Bachelor of Science in Computer Science
California State University, Chico. Magna Cum Laude, GPA: 3.661, 2000

Before attending classes at CSU, Chico I worked on all my general education credits at a public community college (Shasta College) in Redding, California. Originally, I was an Environmental Resources major that had never touched a computer until I was 15. Before Shasta College, my high school experience included a home-schooling program and passing a high-school proficiency exam so I could start taking community college classes. At Shasta College, I was required to use a computer to write-up reports, which started my fascination into “how computers work” and led to me changing my major to Computer Science and eventually transferring to CSU, Chico. While attending classes at CSU, Chico (and before), I had several jobs that I do not include on this resume as they are no longer “pertinent”, however those jobs are still “part of me”. I have worked in retail (e.g., Office Max), at a ski resort (NorthStar at Tahoe), as a substitute K-12 teacher (at various schools in northern California), and numerous temp jobs (e.g., warehouse work, delivering construction materials, etc.). All these early jobs contribute to my unique perspectives and how I understand and deal with challenges that I am faced with today.  

Work history

(The following needs to be updated to reflect changes since January 2023)

Principal Technical Professional – Software Engineering (i.e., Software Engineer)
KBR & Wyle*, Fort Collins, CO
September 2013 to current

I develop software and provide distributed engineering support for US military projects; primarily in the Test & Evaluation (T&E) of weapons system interoperability, utilizing standards for Modelling and Simulation (M&S) and range instrumentation. This includes interface development, training, and supporting engineers in the use of the Test & Training Enabling Architecture (TENA) and related capabilities. I work with industry standard programming languages (e.g., C++, Java, and C#/.NET) and operating systems (e.g., Red Hat Linux and Windows), DoD technologies, and capabilities related to M&S, range instrumentation, 3D visualization and analysis, etc. I also provide event support for nationally distributed DoD activities (utilizing JMETC/SDREN infrastructure), including phases of planning, preparation and execution. I developed products for network testing, troubleshooting, and the continuous monitoring of national network infrastructure performance.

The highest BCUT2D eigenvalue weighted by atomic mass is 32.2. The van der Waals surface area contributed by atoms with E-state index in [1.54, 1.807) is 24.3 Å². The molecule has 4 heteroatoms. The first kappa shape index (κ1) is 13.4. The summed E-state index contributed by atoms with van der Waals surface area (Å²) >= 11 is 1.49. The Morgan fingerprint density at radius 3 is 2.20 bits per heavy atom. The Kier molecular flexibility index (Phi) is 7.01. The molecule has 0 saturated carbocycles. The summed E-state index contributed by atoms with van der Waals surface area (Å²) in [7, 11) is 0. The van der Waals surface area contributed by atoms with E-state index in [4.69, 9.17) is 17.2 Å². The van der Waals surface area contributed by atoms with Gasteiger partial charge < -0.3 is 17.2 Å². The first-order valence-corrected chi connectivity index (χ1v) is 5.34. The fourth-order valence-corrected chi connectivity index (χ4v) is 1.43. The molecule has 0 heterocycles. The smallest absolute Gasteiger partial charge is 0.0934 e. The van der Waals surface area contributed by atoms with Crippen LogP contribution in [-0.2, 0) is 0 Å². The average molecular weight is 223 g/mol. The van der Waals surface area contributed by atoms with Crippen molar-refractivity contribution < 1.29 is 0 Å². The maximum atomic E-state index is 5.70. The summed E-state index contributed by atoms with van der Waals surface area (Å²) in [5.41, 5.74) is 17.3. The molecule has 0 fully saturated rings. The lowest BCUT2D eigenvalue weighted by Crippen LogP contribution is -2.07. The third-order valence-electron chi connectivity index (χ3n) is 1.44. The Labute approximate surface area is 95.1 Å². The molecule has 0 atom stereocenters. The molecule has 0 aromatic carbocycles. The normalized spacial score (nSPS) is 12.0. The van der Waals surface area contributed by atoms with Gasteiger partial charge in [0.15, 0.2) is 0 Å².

A large part of what I’ve been doing since covid disrupted some activities is providing training and support to software developers in the design and implementation of distributed systems (using C++, C#, and Java). This includes interface design and utilizing specialized SDKs and APIs to develop applications (primarily related to range instrumentation monitoring and control, and entity-level simulation). Prior to the covid19 pandemic, most of the training and support I provided was onsite. Since then, most of the training and support I’ve provided has been via web conferencing technologies such as Microsoft Teams (part of “DoD365”). I also support other DoD teams as needed, providing static application security testing (SAST), networking monitoring and testing capabilities, data management capabilities, etc.

Software Engineer
BAE Systems, Fort Collins, CO
October 2007 to September 2013

I built network gateways between M&S architectures (e.g., TENA) and tactical communication protocols (e.g., Link-16). I trained software teams in preparation for the development of new DoD range interfaces. I developed a specialized DoD “live disk” that enables network testing and troubleshooting using existing DoD computers without affecting their controlled configurations. I provided engineering support for numerous DoD projects (e.g., the Joint Distributed Infrared Counter Measure (IRCM) Ground-Test System (JDIGS), the B-1 Fully Integrated Data Link (FIDL), the B-52 Combat Network Communications Technology (CONECT), the Joint Integrated Air & Missile Defense Office (JIAMDO) Joint Sensor Integration (JSI) FY2010 event, etc.). I helped integrate numerous new sites into the JMETC infrastructure.

Software Engineer
Cubic Applications, Inc., Hampton, VA
April 2005 to September 2007

I led a team of software engineers for the integration effort of the U.S. Joint Forces Command (USJFCOM) LVC Chemical, Biological, Radiological, Nuclear, and High-yield Explosive (CBRNE) Environment; an integration of capabilities developed to enable warfighters and first responders to train like they operate in a CBRNE environment without actual exposure. I managed a project to develop a general suite of software engineering tools to aid in the development, testing, and integration of distributed network applications for USJFCOM M&S projects. I worked with engineers at Alion/BMH to develop a TENA development course. I supported the Alaska Training Range Evolution Plan (ATREP), providing software engineering support for the Air Combat Maneuvering Instrumentation (ACMI) TENA Gateway and the TENA Individual Combat Aircrew Display System (ICADS) Interface.

Computer Scientist
Naval Air Systems Command (NAVAIR), Point Mugu, CA
July 2002 to April 2005

My time was divided into “tours” supporting Range Communications (physical/network infrastructure) and Range Data Systems (software-based data analysis products). I provided software engineering support for nationally distributed DoD training events (e.g., Western Range Complex Horizontal Interoperability Event (WRC-HIE), Combined Joint Task Force Exercise 04 (CJTFEX-04), and Joint Red Flag 2005 (JRF ‘05)). I provided support for specialized DoD software (some of which I helped develop). I developed a web-based system called Scribe for monitoring distributed application status and health across the WAN (using C++, TENA, MySQL, and various web-based technologies – including the Apache web server and PHP).

* KBR acquired Wyle in 2016. At that time, I went from a Wyle employee to a KBR employee supporting similar DoD projects.

Featured software projects

I am providing this section as an example of some recent software projects that I have been the primary developer for.

ADS-B to TENA Adapter (CLI Linux app written in C++)